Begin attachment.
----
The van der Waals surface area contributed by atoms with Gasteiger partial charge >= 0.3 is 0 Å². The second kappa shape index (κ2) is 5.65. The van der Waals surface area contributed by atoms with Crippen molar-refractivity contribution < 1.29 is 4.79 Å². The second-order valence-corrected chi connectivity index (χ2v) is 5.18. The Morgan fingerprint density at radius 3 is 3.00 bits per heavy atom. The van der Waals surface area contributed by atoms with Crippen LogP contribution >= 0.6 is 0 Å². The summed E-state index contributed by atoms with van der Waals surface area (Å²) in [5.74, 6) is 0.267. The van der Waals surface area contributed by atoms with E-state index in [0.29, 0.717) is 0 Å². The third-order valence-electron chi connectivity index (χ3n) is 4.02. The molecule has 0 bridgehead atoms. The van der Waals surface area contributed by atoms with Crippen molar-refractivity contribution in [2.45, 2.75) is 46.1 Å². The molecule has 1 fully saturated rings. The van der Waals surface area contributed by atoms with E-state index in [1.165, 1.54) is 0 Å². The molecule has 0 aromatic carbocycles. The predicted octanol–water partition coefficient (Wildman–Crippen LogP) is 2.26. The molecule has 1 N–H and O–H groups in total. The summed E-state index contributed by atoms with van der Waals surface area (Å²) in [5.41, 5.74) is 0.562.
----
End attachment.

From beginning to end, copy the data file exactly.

The van der Waals surface area contributed by atoms with Gasteiger partial charge >= 0.3 is 0 Å². The second kappa shape index (κ2) is 5.65. The van der Waals surface area contributed by atoms with Crippen molar-refractivity contribution < 1.29 is 4.79 Å². The second-order valence-corrected chi connectivity index (χ2v) is 5.18. The Morgan fingerprint density at radius 3 is 3.00 bits per heavy atom. The van der Waals surface area contributed by atoms with Crippen LogP contribution >= 0.6 is 0 Å². The summed E-state index contributed by atoms with van der Waals surface area (Å²) in [5.74, 6) is 0.267. The van der Waals surface area contributed by atoms with E-state index in [0.29, 0.717) is 0 Å². The third-order valence-electron chi connectivity index (χ3n) is 4.02. The molecule has 0 bridgehead atoms. The van der Waals surface area contributed by atoms with Crippen molar-refractivity contribution in [2.45, 2.75) is 46.1 Å². The molecule has 1 fully saturated rings. The van der Waals surface area contributed by atoms with E-state index in [1.165, 1.54) is 0 Å². The molecule has 0 aromatic carbocycles. The predicted octanol–water partition coefficient (Wildman–Crippen LogP) is 2.26. The molecule has 1 N–H and O–H groups in total. The summed E-state index contributed by atoms with van der Waals surface area (Å²) in [5.41, 5.74) is 0.562.